A recent EU ruling has forced Google to start charging device manufacturers who want to install specific Google apps, including the Google Play Store, and according to internal Google documents, it could be charging as much as $40 per device.

Google made an announcement on Tuesday in which it updated the terms of licensing agreements that it makes with Android device makers, allowing them to install Google Play Store and other apps onto devices that are destined to be sold in the European Union. This is to allow it to charge device makers a fee rather than offering them up as part of free licenses, as it has done thus far.

Since then, The Verge has been able to get its hands on internal Google documents, and it appears that individual device costs could be as high as $40 apiece if manufacturers want to install Google Mobile Services, a collection of apps that includes Google Play Store, on devices after February 1st, 2019. Interestingly, this fee could be massively reduced depending on the devices that are being sold. As an example, smartphones with displays of 500ppi or more will need to pay $40 to license the apps, but those with sub-400ppi will pay just $10. Anything below that will see a $2.50 charge. Furthermore, EU countries are being split into three different tiers, with the highest being made up of Germany, the Netherlands, Norway, Sweden, and the United Kingdom.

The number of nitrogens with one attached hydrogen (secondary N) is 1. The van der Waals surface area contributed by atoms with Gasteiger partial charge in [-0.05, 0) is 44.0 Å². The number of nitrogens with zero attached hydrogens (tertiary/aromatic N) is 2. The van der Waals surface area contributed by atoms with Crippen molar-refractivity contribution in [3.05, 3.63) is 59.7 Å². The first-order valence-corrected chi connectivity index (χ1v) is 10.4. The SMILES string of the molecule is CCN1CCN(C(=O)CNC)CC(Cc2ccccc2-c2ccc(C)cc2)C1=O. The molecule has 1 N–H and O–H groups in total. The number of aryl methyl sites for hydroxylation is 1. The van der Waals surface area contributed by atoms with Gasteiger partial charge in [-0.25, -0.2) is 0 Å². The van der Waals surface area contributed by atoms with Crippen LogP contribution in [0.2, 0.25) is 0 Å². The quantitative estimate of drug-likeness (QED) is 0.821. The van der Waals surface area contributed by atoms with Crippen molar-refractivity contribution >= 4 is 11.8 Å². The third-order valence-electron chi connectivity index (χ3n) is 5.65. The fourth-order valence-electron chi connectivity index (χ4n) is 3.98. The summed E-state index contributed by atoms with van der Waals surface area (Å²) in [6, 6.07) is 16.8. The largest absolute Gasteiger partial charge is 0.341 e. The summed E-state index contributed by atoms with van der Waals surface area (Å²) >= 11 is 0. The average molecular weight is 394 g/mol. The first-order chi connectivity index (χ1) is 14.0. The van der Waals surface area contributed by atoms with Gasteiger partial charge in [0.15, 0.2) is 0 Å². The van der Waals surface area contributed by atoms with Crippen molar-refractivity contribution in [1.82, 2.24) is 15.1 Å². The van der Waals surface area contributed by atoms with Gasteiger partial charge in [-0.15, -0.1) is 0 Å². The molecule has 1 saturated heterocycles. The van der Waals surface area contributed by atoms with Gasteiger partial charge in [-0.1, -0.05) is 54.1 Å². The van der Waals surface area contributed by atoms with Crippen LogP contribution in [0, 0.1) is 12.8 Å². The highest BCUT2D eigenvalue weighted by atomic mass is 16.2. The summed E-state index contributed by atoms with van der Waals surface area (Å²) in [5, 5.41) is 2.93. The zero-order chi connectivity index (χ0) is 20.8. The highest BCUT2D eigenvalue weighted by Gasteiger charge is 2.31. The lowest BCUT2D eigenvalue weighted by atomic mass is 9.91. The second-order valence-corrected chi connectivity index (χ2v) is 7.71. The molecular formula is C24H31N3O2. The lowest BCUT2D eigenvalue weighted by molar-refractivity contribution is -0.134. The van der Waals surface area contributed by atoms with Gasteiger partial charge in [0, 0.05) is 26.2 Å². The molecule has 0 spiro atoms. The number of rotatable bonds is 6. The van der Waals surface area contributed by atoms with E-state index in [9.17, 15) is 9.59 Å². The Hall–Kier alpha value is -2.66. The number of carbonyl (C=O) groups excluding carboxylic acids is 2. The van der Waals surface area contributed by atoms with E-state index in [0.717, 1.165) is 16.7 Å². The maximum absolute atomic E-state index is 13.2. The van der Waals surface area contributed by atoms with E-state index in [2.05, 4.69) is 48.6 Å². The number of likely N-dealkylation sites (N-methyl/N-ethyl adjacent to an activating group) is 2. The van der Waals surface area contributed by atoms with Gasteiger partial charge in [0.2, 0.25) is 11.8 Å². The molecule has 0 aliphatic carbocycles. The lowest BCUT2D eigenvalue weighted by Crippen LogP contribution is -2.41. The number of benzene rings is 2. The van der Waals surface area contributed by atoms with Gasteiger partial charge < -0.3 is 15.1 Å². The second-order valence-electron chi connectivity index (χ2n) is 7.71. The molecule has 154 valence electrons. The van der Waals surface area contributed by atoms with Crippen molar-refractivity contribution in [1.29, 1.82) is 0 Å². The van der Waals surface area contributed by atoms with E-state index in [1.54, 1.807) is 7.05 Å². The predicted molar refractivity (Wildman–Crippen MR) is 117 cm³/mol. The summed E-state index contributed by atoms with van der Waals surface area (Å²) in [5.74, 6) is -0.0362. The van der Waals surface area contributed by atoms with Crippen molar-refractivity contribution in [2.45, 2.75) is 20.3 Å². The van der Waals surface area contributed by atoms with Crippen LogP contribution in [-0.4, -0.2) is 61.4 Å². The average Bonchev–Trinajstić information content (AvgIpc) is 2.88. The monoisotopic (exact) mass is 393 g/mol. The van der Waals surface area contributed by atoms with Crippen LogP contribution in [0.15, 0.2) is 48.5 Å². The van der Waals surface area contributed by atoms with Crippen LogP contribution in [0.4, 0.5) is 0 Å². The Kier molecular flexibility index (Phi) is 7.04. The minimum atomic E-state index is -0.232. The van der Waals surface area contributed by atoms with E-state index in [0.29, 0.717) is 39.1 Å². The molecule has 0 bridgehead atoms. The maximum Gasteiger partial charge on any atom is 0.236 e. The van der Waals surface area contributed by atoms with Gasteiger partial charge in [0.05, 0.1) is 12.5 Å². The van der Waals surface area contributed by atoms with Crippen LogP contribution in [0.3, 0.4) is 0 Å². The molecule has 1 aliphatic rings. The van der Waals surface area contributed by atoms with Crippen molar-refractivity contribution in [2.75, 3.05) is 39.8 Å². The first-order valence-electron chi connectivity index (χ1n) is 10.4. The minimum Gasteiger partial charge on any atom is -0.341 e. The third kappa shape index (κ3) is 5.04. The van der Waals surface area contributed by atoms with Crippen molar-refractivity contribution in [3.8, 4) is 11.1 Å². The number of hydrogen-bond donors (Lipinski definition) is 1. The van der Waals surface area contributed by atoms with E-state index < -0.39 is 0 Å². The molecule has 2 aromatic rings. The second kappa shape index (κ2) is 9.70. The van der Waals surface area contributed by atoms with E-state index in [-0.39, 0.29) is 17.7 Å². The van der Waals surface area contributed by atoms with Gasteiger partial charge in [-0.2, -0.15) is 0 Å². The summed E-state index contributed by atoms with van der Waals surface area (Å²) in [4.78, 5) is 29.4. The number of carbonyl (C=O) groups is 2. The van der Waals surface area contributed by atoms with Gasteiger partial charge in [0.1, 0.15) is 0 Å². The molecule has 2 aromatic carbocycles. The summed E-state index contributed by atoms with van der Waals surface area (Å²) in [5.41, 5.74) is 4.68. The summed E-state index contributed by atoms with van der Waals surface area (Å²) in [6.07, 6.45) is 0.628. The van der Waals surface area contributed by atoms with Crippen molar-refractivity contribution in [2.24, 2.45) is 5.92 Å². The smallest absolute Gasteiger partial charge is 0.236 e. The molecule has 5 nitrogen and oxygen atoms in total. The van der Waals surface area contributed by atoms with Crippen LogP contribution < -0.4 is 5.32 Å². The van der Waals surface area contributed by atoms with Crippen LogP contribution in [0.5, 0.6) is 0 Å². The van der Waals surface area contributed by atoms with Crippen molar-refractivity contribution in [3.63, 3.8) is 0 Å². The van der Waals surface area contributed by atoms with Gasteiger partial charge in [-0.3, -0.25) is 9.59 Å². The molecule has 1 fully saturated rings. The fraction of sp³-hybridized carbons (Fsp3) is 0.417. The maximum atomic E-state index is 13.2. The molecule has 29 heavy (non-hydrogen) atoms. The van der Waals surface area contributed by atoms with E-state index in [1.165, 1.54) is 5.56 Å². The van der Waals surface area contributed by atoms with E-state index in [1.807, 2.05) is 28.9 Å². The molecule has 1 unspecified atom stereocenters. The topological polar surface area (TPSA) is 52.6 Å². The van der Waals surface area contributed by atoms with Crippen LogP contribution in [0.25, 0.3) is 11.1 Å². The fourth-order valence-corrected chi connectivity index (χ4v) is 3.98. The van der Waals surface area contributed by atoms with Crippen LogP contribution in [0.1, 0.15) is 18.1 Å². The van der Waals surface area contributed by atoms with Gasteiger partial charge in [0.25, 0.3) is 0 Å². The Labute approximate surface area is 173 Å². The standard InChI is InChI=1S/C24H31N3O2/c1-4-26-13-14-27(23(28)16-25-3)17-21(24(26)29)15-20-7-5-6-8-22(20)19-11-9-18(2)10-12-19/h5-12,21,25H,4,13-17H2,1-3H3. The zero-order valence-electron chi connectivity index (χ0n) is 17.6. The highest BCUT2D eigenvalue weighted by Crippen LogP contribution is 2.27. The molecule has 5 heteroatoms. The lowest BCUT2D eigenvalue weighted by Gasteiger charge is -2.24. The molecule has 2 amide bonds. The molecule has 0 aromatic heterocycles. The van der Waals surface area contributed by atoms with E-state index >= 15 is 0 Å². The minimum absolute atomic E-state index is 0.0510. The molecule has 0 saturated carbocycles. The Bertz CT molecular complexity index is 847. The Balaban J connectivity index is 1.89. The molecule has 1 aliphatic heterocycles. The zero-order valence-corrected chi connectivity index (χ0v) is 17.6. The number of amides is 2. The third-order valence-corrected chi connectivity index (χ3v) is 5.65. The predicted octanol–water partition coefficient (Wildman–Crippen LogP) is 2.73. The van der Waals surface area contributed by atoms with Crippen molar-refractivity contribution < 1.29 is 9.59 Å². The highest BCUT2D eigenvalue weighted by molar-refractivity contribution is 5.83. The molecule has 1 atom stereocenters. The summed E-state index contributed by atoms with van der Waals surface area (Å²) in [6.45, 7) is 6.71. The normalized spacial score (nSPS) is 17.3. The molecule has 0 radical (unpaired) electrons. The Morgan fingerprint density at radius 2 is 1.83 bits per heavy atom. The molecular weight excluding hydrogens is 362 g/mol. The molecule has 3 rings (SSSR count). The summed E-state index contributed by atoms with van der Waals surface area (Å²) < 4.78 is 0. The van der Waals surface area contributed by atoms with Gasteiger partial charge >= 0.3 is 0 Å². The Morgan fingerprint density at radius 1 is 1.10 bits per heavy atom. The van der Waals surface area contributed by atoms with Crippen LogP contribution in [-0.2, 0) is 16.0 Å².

The same documents also suggest that any manufacturer willing to install Chrome or Google Search products could expect to see the fees reduced, although we do wonder what government bodies would make of that.

Whether any of this will have an impact on the kinds of devices sold in these countries remains to be seen, but it is possible that this will impact the prices at which devices are sold if manufacturers decide to pass the fees on.

(Source: The Verge)

You may also like to check out:

You can follow us on Twitter, add us to your circle on Google+ or like our Facebook page to keep yourself updated on all the latest from Microsoft, Google, Apple, and the Web.

Related Stories